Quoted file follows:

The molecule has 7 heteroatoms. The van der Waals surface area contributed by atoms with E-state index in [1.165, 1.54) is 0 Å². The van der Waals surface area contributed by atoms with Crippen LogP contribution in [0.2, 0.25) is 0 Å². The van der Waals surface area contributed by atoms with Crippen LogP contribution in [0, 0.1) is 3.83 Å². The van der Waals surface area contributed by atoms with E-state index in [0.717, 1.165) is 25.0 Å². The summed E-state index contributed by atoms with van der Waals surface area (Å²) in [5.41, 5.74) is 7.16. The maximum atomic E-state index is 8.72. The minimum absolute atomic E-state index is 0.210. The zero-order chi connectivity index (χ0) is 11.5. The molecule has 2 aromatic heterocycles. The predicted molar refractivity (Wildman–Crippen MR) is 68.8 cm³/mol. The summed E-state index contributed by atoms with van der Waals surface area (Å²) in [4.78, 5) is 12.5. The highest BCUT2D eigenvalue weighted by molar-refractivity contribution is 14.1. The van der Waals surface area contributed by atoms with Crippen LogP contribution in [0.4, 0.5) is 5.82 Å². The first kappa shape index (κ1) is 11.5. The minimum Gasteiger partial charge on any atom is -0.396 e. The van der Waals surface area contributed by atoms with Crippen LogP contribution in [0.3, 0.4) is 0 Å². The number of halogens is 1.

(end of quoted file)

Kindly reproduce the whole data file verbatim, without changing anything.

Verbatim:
The molecule has 7 heteroatoms. The van der Waals surface area contributed by atoms with E-state index in [1.165, 1.54) is 0 Å². The van der Waals surface area contributed by atoms with Crippen LogP contribution in [0.2, 0.25) is 0 Å². The van der Waals surface area contributed by atoms with Crippen LogP contribution in [0, 0.1) is 3.83 Å². The van der Waals surface area contributed by atoms with E-state index in [0.717, 1.165) is 25.0 Å². The summed E-state index contributed by atoms with van der Waals surface area (Å²) in [5.41, 5.74) is 7.16. The maximum atomic E-state index is 8.72. The minimum absolute atomic E-state index is 0.210. The zero-order chi connectivity index (χ0) is 11.5. The molecule has 2 aromatic heterocycles. The predicted molar refractivity (Wildman–Crippen MR) is 68.8 cm³/mol. The summed E-state index contributed by atoms with van der Waals surface area (Å²) in [4.78, 5) is 12.5. The highest BCUT2D eigenvalue weighted by molar-refractivity contribution is 14.1. The van der Waals surface area contributed by atoms with Crippen LogP contribution in [0.4, 0.5) is 5.82 Å². The first kappa shape index (κ1) is 11.5. The minimum Gasteiger partial charge on any atom is -0.396 e. The van der Waals surface area contributed by atoms with Crippen LogP contribution in [0.3, 0.4) is 0 Å². The number of halogens is 1.